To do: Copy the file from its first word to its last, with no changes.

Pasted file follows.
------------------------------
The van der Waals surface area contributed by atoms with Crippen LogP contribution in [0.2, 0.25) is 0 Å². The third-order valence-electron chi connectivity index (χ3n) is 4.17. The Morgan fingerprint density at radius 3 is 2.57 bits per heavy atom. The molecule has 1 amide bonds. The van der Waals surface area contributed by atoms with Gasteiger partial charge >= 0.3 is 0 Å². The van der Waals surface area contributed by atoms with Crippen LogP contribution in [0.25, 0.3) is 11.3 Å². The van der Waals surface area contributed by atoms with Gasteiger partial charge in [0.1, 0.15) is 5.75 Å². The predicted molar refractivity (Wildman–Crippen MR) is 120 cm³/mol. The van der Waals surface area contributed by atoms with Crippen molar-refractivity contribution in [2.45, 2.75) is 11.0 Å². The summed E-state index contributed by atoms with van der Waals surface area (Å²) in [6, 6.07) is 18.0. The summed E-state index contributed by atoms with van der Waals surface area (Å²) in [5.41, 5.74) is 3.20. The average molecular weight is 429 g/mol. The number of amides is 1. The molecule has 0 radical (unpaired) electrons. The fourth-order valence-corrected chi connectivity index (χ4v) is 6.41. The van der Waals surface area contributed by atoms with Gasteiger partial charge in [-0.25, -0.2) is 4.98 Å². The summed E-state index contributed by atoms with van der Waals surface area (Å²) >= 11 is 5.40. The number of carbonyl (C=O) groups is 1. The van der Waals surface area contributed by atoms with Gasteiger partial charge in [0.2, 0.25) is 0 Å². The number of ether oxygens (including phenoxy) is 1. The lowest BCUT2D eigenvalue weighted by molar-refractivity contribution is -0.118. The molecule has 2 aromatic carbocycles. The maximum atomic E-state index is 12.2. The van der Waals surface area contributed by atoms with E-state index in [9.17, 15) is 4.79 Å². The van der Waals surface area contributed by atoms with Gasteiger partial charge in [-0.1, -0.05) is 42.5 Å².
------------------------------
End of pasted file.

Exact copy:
The van der Waals surface area contributed by atoms with Crippen LogP contribution in [0.2, 0.25) is 0 Å². The third-order valence-electron chi connectivity index (χ3n) is 4.17. The Morgan fingerprint density at radius 3 is 2.57 bits per heavy atom. The molecule has 1 amide bonds. The van der Waals surface area contributed by atoms with Gasteiger partial charge >= 0.3 is 0 Å². The van der Waals surface area contributed by atoms with Crippen LogP contribution in [0.25, 0.3) is 11.3 Å². The van der Waals surface area contributed by atoms with Gasteiger partial charge in [0.1, 0.15) is 5.75 Å². The predicted molar refractivity (Wildman–Crippen MR) is 120 cm³/mol. The van der Waals surface area contributed by atoms with Crippen molar-refractivity contribution in [2.45, 2.75) is 11.0 Å². The summed E-state index contributed by atoms with van der Waals surface area (Å²) in [6, 6.07) is 18.0. The summed E-state index contributed by atoms with van der Waals surface area (Å²) in [5.41, 5.74) is 3.20. The average molecular weight is 429 g/mol. The number of amides is 1. The molecule has 0 radical (unpaired) electrons. The fourth-order valence-corrected chi connectivity index (χ4v) is 6.41. The van der Waals surface area contributed by atoms with Gasteiger partial charge in [-0.25, -0.2) is 4.98 Å². The summed E-state index contributed by atoms with van der Waals surface area (Å²) >= 11 is 5.40. The number of carbonyl (C=O) groups is 1. The van der Waals surface area contributed by atoms with Gasteiger partial charge in [0.2, 0.25) is 0 Å². The number of ether oxygens (including phenoxy) is 1. The lowest BCUT2D eigenvalue weighted by molar-refractivity contribution is -0.118. The molecule has 2 aromatic carbocycles. The maximum atomic E-state index is 12.2. The van der Waals surface area contributed by atoms with E-state index in [9.17, 15) is 4.79 Å². The van der Waals surface area contributed by atoms with Gasteiger partial charge in [-0.1, -0.05) is 42.5 Å².